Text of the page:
Rest in peace Br James McCabe SJ
Brother James McCabe SJ died peacefully in Cherryfield Lodge nursing home, Dublin on Wednesday 21 September 2022. His funeral mass took place in Gonzaga College Chapel at 11 am on Tuesday 28 September followed by burial in Glasnevin Cemetery.
In his short homily at the funeral Mass which summed up the essence of Br James, fellow Jesuit Brother Tom Phelan said, “Jamesie spent 68 years among us Jesuits as the one who serves.” (Read full homily below.)
James was born in Dublin on 13 October 1929. Raised in Dublin, he was educated at St James’s CBS and trained as a glove manufacturer in Denmark Street Technical College. He entered the Jesuit novitiate at St Mary’s, Emo, Laois in 1951 at 22 years old.
He spent much of his Jesuit life as a cook in Milltown Park, Dublin, where he served Cherryfield Lodge nursing home and the Jesuit Community.
Many Jesuits and friends remember him for putting a smile on their faces with his inimitable sayings and wonderful stories. For example, he once referred to people who travelled to Dublin by train in the morning as ‘computers’ instead of ‘commuters’ – a play of words that was thought to have an element of truth!
He prayed for the Church and the Society of Jesus during his stay at Cherryfield Lodge nursing home. He died aged 92.
A faithful man of service
We are gathered today to say farewell to our brother James McCabe (affectionally known to us Jesuits just as Jamesie) and to give thanks for the gift of his life and for all that he meant to us.
Jamesie was reared in Stoneybatter one of the oldest parts of Dublin. He never lost his Dublin accent, which was music to my ears, being a Dub myself.
In 1954 Jamesie made his vows to serve the Lord in the Society of Jesus as a brother. It was also the year I was born, and little did I know that 22 years later I would join Jamesie in this band of brothers.
Being the youngest brother, Jamesie was always kind and supportive to me. With Jamesie’s passing, there are now 7 brothers left in Ireland. If we were a hedgehog or a bat, we would be a protected species!
Fr. Pedro Arrupe who was General of the Society once said, “The Brothers are the heart of the Society”.
From its beginning, the Society has conceived itself as a universal body. And the heart is an essential part of that body.
GC34 states that a vocation to religious life is distinct from a vocation to the priesthood. In some ways, the religious brother embodies religious life in its essence.
Jamesie, worked in many of our houses for 68 years. For most of these years, he was the cook and in the larger communities, he was also in charge of staff. Jamesie was a gentle soul, kind and welcoming, even if it was in a gruff Dublin accent. “Howya Phelan!”, he would say to me but always with a smile. A short or long conversation with Jamesie would leave me uplifted and in good spirits. What you saw was what you got. Honest and no pretense.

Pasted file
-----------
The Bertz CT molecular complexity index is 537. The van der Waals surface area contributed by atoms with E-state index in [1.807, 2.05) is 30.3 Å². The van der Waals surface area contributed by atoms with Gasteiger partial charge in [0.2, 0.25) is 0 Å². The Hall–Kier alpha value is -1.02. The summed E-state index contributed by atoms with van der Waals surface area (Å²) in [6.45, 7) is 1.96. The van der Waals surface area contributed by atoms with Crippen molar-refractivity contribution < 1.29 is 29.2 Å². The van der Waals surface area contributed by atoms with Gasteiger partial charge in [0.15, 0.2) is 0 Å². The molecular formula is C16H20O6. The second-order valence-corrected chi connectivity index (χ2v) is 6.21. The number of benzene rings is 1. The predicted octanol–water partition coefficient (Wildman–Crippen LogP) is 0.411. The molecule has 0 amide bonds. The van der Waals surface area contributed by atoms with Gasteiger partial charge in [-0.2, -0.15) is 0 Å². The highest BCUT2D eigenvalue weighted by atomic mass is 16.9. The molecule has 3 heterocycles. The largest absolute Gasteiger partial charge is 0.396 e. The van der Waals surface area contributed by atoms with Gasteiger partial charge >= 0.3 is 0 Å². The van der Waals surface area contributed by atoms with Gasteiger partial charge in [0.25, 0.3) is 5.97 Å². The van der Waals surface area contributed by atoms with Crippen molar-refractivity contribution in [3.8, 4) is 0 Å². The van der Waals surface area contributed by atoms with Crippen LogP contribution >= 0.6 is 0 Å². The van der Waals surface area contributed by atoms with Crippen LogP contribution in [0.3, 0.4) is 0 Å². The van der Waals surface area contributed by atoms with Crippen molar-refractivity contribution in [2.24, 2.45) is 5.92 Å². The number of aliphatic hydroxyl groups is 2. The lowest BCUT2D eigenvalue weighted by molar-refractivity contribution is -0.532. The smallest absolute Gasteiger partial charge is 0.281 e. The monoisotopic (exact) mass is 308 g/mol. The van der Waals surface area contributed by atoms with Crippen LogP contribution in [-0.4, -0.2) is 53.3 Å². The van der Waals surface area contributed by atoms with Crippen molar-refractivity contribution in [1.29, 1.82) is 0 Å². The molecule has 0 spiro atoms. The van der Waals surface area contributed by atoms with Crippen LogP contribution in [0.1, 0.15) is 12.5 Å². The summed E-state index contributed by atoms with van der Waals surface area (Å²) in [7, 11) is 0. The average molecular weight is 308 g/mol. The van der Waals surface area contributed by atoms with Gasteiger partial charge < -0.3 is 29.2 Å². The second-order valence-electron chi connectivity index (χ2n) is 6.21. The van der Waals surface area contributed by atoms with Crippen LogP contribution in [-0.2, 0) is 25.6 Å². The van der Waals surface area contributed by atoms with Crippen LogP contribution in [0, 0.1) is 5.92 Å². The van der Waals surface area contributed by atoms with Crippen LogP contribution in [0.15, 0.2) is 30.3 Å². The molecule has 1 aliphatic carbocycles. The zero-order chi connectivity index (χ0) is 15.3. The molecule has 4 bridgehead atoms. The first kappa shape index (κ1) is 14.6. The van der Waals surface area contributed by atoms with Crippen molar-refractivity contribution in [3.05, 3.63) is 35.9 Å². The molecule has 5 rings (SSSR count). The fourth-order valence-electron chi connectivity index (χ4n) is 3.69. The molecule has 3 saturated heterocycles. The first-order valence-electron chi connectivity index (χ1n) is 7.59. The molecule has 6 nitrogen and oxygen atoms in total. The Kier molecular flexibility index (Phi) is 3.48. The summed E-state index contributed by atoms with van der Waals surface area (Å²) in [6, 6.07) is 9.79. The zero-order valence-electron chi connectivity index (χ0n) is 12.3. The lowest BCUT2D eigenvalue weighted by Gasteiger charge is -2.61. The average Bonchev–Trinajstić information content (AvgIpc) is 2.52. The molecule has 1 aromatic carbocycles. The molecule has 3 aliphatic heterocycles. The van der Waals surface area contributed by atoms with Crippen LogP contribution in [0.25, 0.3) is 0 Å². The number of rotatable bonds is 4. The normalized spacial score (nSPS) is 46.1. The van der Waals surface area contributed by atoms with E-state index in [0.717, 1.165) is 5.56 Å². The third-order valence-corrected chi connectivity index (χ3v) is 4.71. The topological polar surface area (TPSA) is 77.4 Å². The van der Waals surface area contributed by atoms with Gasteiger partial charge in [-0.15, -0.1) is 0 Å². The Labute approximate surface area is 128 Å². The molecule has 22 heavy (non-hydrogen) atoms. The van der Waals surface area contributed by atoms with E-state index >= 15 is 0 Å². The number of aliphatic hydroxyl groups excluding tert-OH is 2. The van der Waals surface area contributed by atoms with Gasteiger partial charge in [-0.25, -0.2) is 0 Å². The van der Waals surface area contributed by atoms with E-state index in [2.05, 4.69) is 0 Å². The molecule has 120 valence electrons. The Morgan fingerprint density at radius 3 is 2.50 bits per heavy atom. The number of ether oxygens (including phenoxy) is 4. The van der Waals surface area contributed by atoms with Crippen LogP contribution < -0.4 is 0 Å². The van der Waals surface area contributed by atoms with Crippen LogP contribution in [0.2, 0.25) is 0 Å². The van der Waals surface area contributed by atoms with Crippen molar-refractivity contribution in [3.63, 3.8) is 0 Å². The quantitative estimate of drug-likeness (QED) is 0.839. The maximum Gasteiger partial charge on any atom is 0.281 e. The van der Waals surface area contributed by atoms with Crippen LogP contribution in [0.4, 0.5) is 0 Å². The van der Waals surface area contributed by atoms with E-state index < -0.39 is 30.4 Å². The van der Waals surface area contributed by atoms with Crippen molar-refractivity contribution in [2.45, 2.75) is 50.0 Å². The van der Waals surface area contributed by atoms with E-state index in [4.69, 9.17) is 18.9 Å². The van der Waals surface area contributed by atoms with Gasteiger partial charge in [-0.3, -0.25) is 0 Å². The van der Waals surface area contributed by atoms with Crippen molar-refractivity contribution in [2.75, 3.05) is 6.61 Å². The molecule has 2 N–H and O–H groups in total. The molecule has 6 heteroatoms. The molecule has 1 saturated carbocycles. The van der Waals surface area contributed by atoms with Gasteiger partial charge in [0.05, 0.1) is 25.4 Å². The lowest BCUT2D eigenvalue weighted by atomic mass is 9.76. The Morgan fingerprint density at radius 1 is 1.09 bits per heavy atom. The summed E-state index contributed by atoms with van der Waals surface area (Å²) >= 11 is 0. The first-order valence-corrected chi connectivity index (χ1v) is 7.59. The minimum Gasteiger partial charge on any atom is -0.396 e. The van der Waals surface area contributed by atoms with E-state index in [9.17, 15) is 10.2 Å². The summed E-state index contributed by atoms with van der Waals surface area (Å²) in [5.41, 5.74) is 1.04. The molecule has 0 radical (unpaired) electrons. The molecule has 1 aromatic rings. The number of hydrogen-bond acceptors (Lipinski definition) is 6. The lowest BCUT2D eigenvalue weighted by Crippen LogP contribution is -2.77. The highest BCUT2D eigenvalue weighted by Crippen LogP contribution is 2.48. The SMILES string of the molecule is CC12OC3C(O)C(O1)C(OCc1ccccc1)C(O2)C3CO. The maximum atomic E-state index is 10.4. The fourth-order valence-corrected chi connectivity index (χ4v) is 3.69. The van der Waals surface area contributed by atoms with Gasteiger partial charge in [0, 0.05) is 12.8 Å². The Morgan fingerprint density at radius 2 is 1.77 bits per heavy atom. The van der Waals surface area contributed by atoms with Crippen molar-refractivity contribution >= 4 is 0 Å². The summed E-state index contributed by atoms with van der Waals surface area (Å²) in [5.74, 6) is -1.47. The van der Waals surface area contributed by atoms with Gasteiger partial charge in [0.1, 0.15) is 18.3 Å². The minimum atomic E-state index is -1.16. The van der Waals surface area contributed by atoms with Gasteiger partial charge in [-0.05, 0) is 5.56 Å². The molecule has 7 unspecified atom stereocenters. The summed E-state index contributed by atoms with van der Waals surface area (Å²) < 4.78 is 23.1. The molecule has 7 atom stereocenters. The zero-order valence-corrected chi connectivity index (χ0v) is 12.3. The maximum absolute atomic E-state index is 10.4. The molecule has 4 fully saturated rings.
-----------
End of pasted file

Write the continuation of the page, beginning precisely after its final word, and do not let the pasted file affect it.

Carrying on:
Jamesie lived a simple lifestyle. His possessions were few. He loved his football, music, and newspapers. He always had time for a little chat and a word of encouragement to those he encountered.
I remember one time when I was a patient in Cherryfield, I was attending Mass and it came time to receive communion, Jamesie was distributing communion. Working his way along the row of Jesuits, everything was going fine until he came to an elderly Jesuit who had fallen asleep. Jamesie waited for a few seconds. No sign of him opening his eyes, Jamesie gave the old Jesuit a gentle kick on the foot. The old Jesuit opened his eyes like a rabbit caught in headlights. Jamesie looking down at him just said “Do you want communion or what?”
Many stories and memories have been shared about Jamesie in the last few days and no doubt, more to come over the coming days. But for now, we prepare ourselves to say goodbye to our brother.
The Gospel today speaks about who is the greater Jesus addressed his disciples; “For who is the greater: the one at table or the one who serves. The one at table, surely? Yet here am I among you as one who serves.” Jamesie spent 68 years among us Jesuits as the one who serves.
And in the first reading of Timothy, Paul in the evening of his life says.”As for me, my life is already poured away as a libation, and the time has come for me to be gone. I have fought the good fight to the end; I have run the race to the finish; I have kept the faith; all there is to come now is the crown of righteousness reserved for me, which the Lord, the righteous judge will give to me that day; and not only to me but to all those who have longed for his appearing.”
Jamesie, you have fought the good fight to the end; you have run the race to the finish; you have kept the faith. Now it’s time to be gone. Go in peace my Brother to the Lord whom you have served so well and continue to pray for us all. Farewell Jamesie, till we meet again.